Ever had a revelation that affected you so much that afterwards, your life was never the same? I have. Not as many as I ‘d like, but when I did experience them, my life radically changed for the better. I call them “A Ha” moments because they always made me stop and think. Sometimes I felt stupid that I didn’t discover them sooner, but I tell myself that at least I figured it out now. One of my favorite sayings is, “How do you know what you don’t know, if you don’t know it?” I was thinking about all the negativity at my job and had an epiphany. After I share this with you, I hope it will radically improve your work life as I expect it will mine.
Before I tell you what my discovery was, let me give you some background information. If you are familiar with the Myers-Briggs personality types, you will understand when I tell you I am more of a feeler than a thinker. When I approach a problem at work, I prefer to look first at how the solution will affect the people involved. Thinkers would rather be logical and consistent. They may not consider the effect their decision will have on people. Seventy one percent of managers, supervisors and administrators are thinkers (http://www.myersbriggs.org/my-mbti-personality-type/mbti-basics/type-tables.asp) In nursing, as I work with patients, families and nursing staff, the ability to empathize serves me well. It is one of my best strengths. It is also one of my greatest weaknesses. I become upset easily. Through experience and time, I’ve learned to temper this and not bring patient’s problems home with me. I am able most of the time to leave work at work.
What I still struggled with is how to accept the way the administrators treated me and my staff. Decisions were often made by administrators with lack of understanding of what the situation really was and how the solution would affect the work and attitude of the people performing it. Staff grew angry. They constantly criticized the administrators. The atmosphere at work became so negative, I hated walking in the door every morning. At first, I didn’t join in. But as the years passed and nothing changed, I gave up and gave in to peer pressure. I left several jobs because of this problem. I don’t want you to think I didn’t try. Just look at my articles about handling criticism at work and leaving work at work. One suggestion I followed myself was to develop something to look forward to other than work.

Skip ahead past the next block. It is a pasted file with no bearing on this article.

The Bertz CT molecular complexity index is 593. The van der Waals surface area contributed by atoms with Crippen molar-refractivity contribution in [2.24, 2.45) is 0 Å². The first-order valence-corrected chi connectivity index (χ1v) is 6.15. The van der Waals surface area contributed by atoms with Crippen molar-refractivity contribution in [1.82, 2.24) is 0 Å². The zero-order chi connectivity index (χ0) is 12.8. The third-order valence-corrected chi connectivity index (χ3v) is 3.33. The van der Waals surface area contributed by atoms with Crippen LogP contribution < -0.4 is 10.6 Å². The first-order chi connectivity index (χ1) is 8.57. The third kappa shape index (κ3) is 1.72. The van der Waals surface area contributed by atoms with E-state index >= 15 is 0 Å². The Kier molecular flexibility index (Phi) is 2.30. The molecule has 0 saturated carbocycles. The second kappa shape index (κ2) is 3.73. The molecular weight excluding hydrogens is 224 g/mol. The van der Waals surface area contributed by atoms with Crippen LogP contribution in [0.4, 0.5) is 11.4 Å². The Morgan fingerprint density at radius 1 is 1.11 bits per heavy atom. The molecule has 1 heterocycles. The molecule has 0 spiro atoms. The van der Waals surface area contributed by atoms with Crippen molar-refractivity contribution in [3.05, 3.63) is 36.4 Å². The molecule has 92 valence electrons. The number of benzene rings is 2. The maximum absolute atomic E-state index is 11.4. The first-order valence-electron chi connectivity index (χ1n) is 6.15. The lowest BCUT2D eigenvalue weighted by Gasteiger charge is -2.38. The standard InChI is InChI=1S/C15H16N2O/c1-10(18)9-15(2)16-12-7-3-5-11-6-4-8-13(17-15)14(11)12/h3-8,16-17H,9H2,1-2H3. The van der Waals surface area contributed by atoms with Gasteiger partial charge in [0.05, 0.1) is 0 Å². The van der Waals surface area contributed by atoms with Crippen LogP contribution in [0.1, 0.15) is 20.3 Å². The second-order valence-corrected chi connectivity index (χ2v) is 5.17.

My discovery takes that statement one step further. And here it is: Figure out what you want to do and do it. Do not focus on others and what they are doing or not doing or how they are treating you. Don’t try to figure out why they did this or decided that. No longer complain. Accept that they are going to do exactly the opposite of what you think is right for the situation. Then when they do what you expect, you will be able to say, “I told you so.” You can let go of it because you are focused on what you want to do. This idea runs contrary to what we are usually told, to focus on others rather than ourselves. When you take that focus off you and onto them, they have your full attention. They don’t even know they did something wrong and if they did, it would not bother them. So why do it? Let it go. Another thing you can say to yourself is, “They are doing the best they can. If they knew better, they would do better.” Don’t take it personally. Don’t let it affect your life negatively. You can still have a great attitude and do your job well. Stop saying, ” I wouldn’t have done it that way.” or “I would make a different decision” or “That’s not going to work.” You are not the boss. They will have to live with the detrimental consequences. They made the decision. Let them learn for themselves.
If you have found yourself struggling with challenges that you can’t fix, decisions making you angry, circumstances you can’t change, accept them and move on. Take the focus off them and put it back on you. What do you want to do in your work, in your life? What are your goals? Then go for it. Don’t let the negativity or decisions of others hold you back. I hope you just said, “A Ha!”